Dear M & M:
Someone told me there was a standard rate one could use when deducting business use of your home. Can you please explain?
Dear Mary: Business use of your home.
There is a ruling called the “optional safe harbor method” that is available that one can use when calculating qualified deductions when using your home for business. However, it is strongly recommended that you contact a qualified tax accountant or CPA knowledgeable in the rules and regulations regarding the use of your home in business so you can take advantage of every credit you are entitled to take correctly. The following is directly from the IRS web site on business use of your home:
“If you use part of your home for business, you may be able to deduct expenses for the business use of your home. These expenses may include mortgage interest, insurance, utilities, repairs, and depreciation. To qualify to claim expenses for the business use of your home, you must meet both of the following tests.
The business part of your home must be used exclusively and regularly for your trade or business. The business part of your home must be: Your principal place of business or a place where you meet or deal with patients, clients, or customers in the normal course of your trade or business, or a separate structure (not attached to your home) used in connection with your trade or business.
You generally do not have to meet the exclusive use test for the part of your home that you regularly use either for the storage of inventory or product samples, or as a daycare facility. Your home office qualifies as your principal place of business if you meet the following requirements.
You use the office exclusively and regularly for administrative or management activities of your trade or business. You have no other fixed location where you conduct substantial administrative or management activities of your trade or business. If you have more than one business location, determine your principal place of business based on the following factors.
The relative importance of the activities performed at each location. If the relative importance factor does not determine your principal place of business, consider the time spent at each location. Beginning in 2013, individual taxpayers can use the optional safe harbor method to determine the amount of deductible expenses attributable to certain business use of a residence during the tax year.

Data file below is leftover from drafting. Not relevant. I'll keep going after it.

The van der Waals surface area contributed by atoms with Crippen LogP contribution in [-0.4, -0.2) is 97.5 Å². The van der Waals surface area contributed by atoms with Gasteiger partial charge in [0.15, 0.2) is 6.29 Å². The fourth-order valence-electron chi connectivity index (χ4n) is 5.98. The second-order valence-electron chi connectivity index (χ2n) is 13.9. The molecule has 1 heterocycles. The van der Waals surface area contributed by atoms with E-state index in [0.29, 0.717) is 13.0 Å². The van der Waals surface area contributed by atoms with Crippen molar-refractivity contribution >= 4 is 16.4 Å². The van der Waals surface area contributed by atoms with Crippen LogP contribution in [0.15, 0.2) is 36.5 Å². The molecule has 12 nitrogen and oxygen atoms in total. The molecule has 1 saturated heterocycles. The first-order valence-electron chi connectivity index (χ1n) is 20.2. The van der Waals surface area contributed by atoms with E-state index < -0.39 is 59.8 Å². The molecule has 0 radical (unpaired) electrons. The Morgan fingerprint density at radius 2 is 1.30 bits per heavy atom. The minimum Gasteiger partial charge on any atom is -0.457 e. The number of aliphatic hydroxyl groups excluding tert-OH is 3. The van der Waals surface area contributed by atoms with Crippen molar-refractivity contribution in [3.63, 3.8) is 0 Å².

This method is an alternative to the calculation, allocation, and substantiation of actual expenses. The deduction under the optional method is limited to $1,500 per year based on $5 a square foot for up to 300 square feet.” –IRS
As you can sometimes areas like regarding the business use of your home has many exclusions and exemptions. One wants to make certain they are following the rules correctly. As mentioned previously it is highly recommended you connect with and use a competent CPA or tax accountant knowledgeable in this area of business.
Mileage deductions for the business use of your personal vehicle are another area all business owners should look into. The following link will connect you to additional information regarding the use of your home in your business and allowable deductions from the IRS. http://www.irs.gov/publications/p535/ch01.html#en_US_2013_publink1000312995
To ask your questions: Call the Small Business Development Center(SBDC) at Cochise College (520)-515-5478 or email email@example.com or contact the Sierra Vista Economic Development Foundation(EDF) at 520-458-6948 or email firstname.lastname@example.org